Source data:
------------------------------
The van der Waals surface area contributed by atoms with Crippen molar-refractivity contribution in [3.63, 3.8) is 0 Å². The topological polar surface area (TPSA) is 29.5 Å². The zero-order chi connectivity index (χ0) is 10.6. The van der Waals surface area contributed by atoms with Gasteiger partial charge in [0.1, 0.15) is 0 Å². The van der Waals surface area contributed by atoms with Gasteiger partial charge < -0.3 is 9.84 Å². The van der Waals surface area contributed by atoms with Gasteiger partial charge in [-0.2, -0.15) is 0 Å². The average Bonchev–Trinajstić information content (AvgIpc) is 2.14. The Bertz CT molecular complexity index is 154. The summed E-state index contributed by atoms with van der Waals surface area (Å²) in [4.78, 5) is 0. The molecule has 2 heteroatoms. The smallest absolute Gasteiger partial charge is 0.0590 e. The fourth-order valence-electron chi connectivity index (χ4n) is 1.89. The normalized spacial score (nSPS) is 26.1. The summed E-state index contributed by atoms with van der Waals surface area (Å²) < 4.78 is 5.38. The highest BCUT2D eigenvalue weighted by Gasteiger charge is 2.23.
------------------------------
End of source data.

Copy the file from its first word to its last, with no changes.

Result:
The van der Waals surface area contributed by atoms with Crippen molar-refractivity contribution in [3.63, 3.8) is 0 Å². The topological polar surface area (TPSA) is 29.5 Å². The zero-order chi connectivity index (χ0) is 10.6. The van der Waals surface area contributed by atoms with Gasteiger partial charge in [0.1, 0.15) is 0 Å². The van der Waals surface area contributed by atoms with Gasteiger partial charge < -0.3 is 9.84 Å². The van der Waals surface area contributed by atoms with Gasteiger partial charge in [-0.2, -0.15) is 0 Å². The average Bonchev–Trinajstić information content (AvgIpc) is 2.14. The Bertz CT molecular complexity index is 154. The summed E-state index contributed by atoms with van der Waals surface area (Å²) in [4.78, 5) is 0. The molecule has 2 heteroatoms. The smallest absolute Gasteiger partial charge is 0.0590 e. The fourth-order valence-electron chi connectivity index (χ4n) is 1.89. The normalized spacial score (nSPS) is 26.1. The summed E-state index contributed by atoms with van der Waals surface area (Å²) < 4.78 is 5.38. The highest BCUT2D eigenvalue weighted by Gasteiger charge is 2.23.